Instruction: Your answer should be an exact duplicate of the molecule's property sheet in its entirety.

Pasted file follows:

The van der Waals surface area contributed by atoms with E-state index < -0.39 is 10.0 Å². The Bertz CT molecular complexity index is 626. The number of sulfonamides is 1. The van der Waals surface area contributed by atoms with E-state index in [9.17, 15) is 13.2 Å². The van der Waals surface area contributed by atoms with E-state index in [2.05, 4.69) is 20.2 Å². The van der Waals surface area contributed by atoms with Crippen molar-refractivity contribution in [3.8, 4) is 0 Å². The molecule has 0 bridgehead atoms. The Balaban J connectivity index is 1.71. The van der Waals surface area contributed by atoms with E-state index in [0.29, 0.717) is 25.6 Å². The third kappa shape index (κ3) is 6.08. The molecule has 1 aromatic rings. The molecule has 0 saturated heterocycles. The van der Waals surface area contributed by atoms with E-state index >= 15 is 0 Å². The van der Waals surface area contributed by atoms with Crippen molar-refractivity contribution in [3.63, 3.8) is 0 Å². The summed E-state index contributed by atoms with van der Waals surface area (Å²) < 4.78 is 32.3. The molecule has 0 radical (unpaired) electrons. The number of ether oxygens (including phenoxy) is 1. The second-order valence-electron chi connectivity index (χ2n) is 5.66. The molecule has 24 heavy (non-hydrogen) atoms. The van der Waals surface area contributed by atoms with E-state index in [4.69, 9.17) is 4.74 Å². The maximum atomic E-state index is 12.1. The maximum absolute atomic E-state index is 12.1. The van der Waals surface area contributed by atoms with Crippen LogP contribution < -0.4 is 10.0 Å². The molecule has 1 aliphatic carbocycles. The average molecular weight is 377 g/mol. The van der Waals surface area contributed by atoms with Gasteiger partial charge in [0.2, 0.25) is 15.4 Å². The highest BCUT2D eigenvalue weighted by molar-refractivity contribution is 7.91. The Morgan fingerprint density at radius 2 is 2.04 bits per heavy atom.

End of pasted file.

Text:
The van der Waals surface area contributed by atoms with E-state index < -0.39 is 10.0 Å². The Bertz CT molecular complexity index is 626. The number of sulfonamides is 1. The van der Waals surface area contributed by atoms with E-state index in [9.17, 15) is 13.2 Å². The van der Waals surface area contributed by atoms with E-state index in [2.05, 4.69) is 20.2 Å². The van der Waals surface area contributed by atoms with Crippen molar-refractivity contribution in [3.8, 4) is 0 Å². The molecule has 0 bridgehead atoms. The Balaban J connectivity index is 1.71. The van der Waals surface area contributed by atoms with E-state index in [0.29, 0.717) is 25.6 Å². The third kappa shape index (κ3) is 6.08. The molecule has 1 aromatic rings. The molecule has 0 saturated heterocycles. The van der Waals surface area contributed by atoms with E-state index >= 15 is 0 Å². The van der Waals surface area contributed by atoms with Crippen molar-refractivity contribution in [3.63, 3.8) is 0 Å². The summed E-state index contributed by atoms with van der Waals surface area (Å²) < 4.78 is 32.3. The molecule has 0 radical (unpaired) electrons. The number of ether oxygens (including phenoxy) is 1. The second-order valence-electron chi connectivity index (χ2n) is 5.66. The molecule has 24 heavy (non-hydrogen) atoms. The van der Waals surface area contributed by atoms with E-state index in [4.69, 9.17) is 4.74 Å². The maximum atomic E-state index is 12.1. The maximum absolute atomic E-state index is 12.1. The van der Waals surface area contributed by atoms with Crippen LogP contribution < -0.4 is 10.0 Å². The molecule has 1 aliphatic carbocycles. The average molecular weight is 377 g/mol. The van der Waals surface area contributed by atoms with Gasteiger partial charge in [0.2, 0.25) is 15.4 Å². The highest BCUT2D eigenvalue weighted by molar-refractivity contribution is 7.91. The Morgan fingerprint density at radius 2 is 2.04 bits per heavy atom.